Tea Tasting: Silver Needle White Tea (Bai Hao Yin Zhen)

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The first time I had white tea was about eight years ago when I gave a box to someone as a gift and bought one for myself. As the weather is starting to warm I find myself gravitating towards the lighter side of everything, tea being no exception. Because white tea is so low in caffeine it is one of my favorite teas to serve to close friends. When I sit down with a good friend for a long chat much tea will flow, and I prefer we not be ready to shoot into the stratosphere at the end of it. Cheery and energized, but with a normal heartbeat and the ability to sleep at the end of the day — always nice.

Though white teas are now grown in other parts of the world, they originated in China and are a specialty of the Fujan Province. They are harvested over a very short period of time in the spring and are the least processed of all the teas (white, yellow, green, black/red and Pu-erh or Pu er).

White teas were originally grown specifically for emperors and the like, so it’s no surprise they are expensive. The price per pound can be daunting, but I never buy more than a few ounces at a time. A little goes a long way, and white tea can be steeped again and again. However much you buy, it should be consumed within six months to a year.

In general you will usually see two types of white tea–those made exclusively of unopened buds, such as Silver Needle, and those made of a combination of buds and leaves. Teas made exclusively from buds are the rarer and more expensive teas, and for that reason when buying white teas it is a good idea to be able to see what you’re buying. Silver Needle tea is known for its needle-shaped buds covered in silvery down.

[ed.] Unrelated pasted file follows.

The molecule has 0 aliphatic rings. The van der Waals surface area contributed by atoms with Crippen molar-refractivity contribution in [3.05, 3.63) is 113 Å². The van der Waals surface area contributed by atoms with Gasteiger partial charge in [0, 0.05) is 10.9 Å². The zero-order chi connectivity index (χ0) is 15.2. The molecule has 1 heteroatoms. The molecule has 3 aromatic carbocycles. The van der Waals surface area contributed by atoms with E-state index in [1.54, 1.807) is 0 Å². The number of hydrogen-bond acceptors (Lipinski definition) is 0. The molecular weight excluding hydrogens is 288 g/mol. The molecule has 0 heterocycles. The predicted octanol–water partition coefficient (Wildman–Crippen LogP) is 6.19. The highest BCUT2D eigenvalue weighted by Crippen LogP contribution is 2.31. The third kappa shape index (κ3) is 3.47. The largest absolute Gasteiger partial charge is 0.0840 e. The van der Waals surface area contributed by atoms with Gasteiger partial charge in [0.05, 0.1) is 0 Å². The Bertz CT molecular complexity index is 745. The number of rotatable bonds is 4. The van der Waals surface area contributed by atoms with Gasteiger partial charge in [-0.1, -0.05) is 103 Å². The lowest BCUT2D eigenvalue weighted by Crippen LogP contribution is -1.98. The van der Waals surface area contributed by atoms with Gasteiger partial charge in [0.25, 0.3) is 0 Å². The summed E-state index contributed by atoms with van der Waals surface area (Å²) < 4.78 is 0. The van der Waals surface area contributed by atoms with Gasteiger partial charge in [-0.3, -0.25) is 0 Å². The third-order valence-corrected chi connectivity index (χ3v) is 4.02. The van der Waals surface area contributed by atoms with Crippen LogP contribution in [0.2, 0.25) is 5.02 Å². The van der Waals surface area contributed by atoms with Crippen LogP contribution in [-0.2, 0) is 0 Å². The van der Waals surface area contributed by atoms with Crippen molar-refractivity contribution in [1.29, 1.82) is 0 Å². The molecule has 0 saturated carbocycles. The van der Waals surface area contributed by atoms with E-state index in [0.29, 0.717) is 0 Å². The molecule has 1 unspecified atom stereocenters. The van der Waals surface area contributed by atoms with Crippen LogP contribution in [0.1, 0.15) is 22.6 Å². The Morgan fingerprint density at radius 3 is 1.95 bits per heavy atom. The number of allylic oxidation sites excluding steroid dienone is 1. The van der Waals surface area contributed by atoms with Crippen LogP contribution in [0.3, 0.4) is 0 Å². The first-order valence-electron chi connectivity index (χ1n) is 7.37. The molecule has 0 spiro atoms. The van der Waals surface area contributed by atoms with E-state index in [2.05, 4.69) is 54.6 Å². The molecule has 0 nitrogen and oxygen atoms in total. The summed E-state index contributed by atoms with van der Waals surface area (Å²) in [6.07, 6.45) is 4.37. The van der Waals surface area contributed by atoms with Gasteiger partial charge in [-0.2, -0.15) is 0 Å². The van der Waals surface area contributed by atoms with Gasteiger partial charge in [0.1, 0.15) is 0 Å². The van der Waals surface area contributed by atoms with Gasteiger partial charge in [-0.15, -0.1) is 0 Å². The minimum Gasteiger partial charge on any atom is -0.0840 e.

To brew:

Brew many short infusions, steeping for 90 seconds to 2 minutes each time.

2 teaspoons (10ml) to 1 cup (250ml) water. The temperature of the water should be 160 to 170° (71 to 76°C). To tell the right temperature for these delicate teas without breaking out the thermometer… you can use the Chinese method of eyeballing the size of the bubbles as they start to form in the water.

Shrimp Eyes – when the first tiny bubbles appear.
Crab Eyes – slightly larger bubbles.
Fish Eyes (160 to 180°F / 71 to 82°C) –  larger bubbles form and are just about to start rising to the surface. This is the correct temperature for white tea.
String of Pearls (180 to 195°F / 82 to 91°C) –  bubbles begin to break the surface.
Dragon Eyes (195 to 210°F / 91 to 99°C) – a rolling boil.

When brewed, the aroma is clean and floral, the liquor is pale and straw-colored and the flavor smooth and sweet with hints of melon, honey and chestnut.

thridflush

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